Ride along with Jim Hightower as he riffs on Elon Musk’s Ecological Paradise.
18) National: Airport debt levels are worrying some officials and lawmakers as they look toward developing airport infrastructure. “Despite an influx of infrastructure spending, the nation’s airports are being squeezed by the costs of servicing existing debt and the need to modernize their operations. The challenges were laid out in detail during a Federal Aviation Administration reauthorization hearing held by the Aviation Subcommittee of the House Transportation & Infrastructure Committee Thursday. ‘There’s $30 billion a year need in airport infrastructure development,’ said Kevin Dolliole, director of aviation at Louis Armstrong New Orleans International Airport. ‘The AIP program and PFC airport revenues equate to about $13 billion a year so, there’s still a big gap.’” [Sub required]. It would not be very surprising if the airport privatizers, who have been beaten back in recent years, start pouring in with big expensive “P3” offers.
19) National: Wall Street is whining that, because of Biden’s infrastructure bill and American Rescue Plan, private corporations have lost power to and become increasingly dependent on the public sector. The Wall Street Journal says, “When liberals look back on the Biden presidency, they may hail its greatest accomplishment as ushering in a new era of corporate government dependency. Without fail, and no matter the industry, the administration has hooked businesses on Washington handouts while attaching conditions that put taxpayers and consumers on the hook for leftist policy preferences.”
So, who are these corporate weaklings who are being rolled over? The poor little pharma industry. “The Biden administration is now trying to co-opt the pharmaceutical industry. In December the administration solicited ideas from private industry on how to boost biotech manufacturing in the U.S., including suggestions for financial incentives. The administration has set a goal of boosting the manufacturing speed of 10 common therapeutics tenfold in five years.” [Sub required]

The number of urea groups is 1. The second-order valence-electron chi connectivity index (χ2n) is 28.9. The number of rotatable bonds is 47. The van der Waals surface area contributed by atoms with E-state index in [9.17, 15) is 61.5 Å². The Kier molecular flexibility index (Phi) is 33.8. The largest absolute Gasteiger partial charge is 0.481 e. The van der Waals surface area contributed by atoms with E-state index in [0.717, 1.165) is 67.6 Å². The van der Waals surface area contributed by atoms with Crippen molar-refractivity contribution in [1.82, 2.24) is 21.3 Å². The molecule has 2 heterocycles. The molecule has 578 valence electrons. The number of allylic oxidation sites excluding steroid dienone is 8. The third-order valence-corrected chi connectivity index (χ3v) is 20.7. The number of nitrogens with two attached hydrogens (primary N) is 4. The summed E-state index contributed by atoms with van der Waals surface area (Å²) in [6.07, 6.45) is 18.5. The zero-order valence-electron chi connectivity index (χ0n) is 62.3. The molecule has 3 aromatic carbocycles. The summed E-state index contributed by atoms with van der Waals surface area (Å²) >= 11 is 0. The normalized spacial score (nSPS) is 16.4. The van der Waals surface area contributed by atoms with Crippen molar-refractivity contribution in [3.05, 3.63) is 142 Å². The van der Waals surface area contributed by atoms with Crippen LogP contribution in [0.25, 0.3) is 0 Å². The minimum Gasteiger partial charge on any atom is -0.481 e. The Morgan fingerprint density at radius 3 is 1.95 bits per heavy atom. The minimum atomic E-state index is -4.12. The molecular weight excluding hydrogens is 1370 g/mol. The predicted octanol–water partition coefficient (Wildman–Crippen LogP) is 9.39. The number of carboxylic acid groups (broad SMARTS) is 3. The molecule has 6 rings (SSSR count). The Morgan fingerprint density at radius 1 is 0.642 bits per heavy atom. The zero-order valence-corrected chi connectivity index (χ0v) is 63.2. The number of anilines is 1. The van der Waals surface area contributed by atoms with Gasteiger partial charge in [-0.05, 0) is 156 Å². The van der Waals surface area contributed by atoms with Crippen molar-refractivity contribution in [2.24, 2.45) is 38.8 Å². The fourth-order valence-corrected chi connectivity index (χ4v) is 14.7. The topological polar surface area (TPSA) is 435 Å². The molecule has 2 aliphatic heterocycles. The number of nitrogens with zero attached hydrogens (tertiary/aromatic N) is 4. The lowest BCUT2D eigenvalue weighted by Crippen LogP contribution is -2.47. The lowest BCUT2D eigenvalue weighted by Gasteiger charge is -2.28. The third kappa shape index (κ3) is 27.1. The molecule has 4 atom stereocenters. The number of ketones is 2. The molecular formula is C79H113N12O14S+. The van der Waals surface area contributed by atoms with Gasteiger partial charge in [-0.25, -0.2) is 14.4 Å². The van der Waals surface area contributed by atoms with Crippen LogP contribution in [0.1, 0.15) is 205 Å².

20) National: Ever wonder whether the private infrastructure sector has the kinds of information resources that enables them to run rings around public decision-makers? Well, here’s an ad in The Bond Buyer touting their wares. Of course, AI is the secret sauce. “Gain early warnings on material changes in muni obligors. Bitvore analyzes unstructured data from 60k+ unique sources of data and extracts valuable risk, opportunities, and ESG intelligence for credit analysts and portfolio managers. Isaac Johnson discusses how Bitvore maps insights down to the CUSIP level to save time and money. >>For more information and to request a complete demo of the ESG Muni data , click here.” [Sub required].
21) California/Federal: California is looking to the federal government to cover its fresh bullet train shortfall. “But it’s unclear whether federal support, if it materializes, would be sufficient to overcome the tough economic environment, political opposition on state and federal levels, and constantly rising costs that dog the nation’s largest infrastructure project. The California High-Speed Rail Authority, which oversees the project, this month released a project update, the most comprehensive report since December 2021. The news was grim, showing major cost increases coupled with a 25% dip in projected future ridership. (…) The authority blamed global inflation, increased project scope, and ‘an enhanced contingency for risk’ necessary to meet federal guidelines for the cost increase, and stagnant California population growth and post-pandemic work-from-home trends for reduced ridership projections. The cost escalation makes it more important than ever that the feds step up by providing grants from the 2021 Infrastructure Investment and Jobs Act, authority officials said.” [Sub required].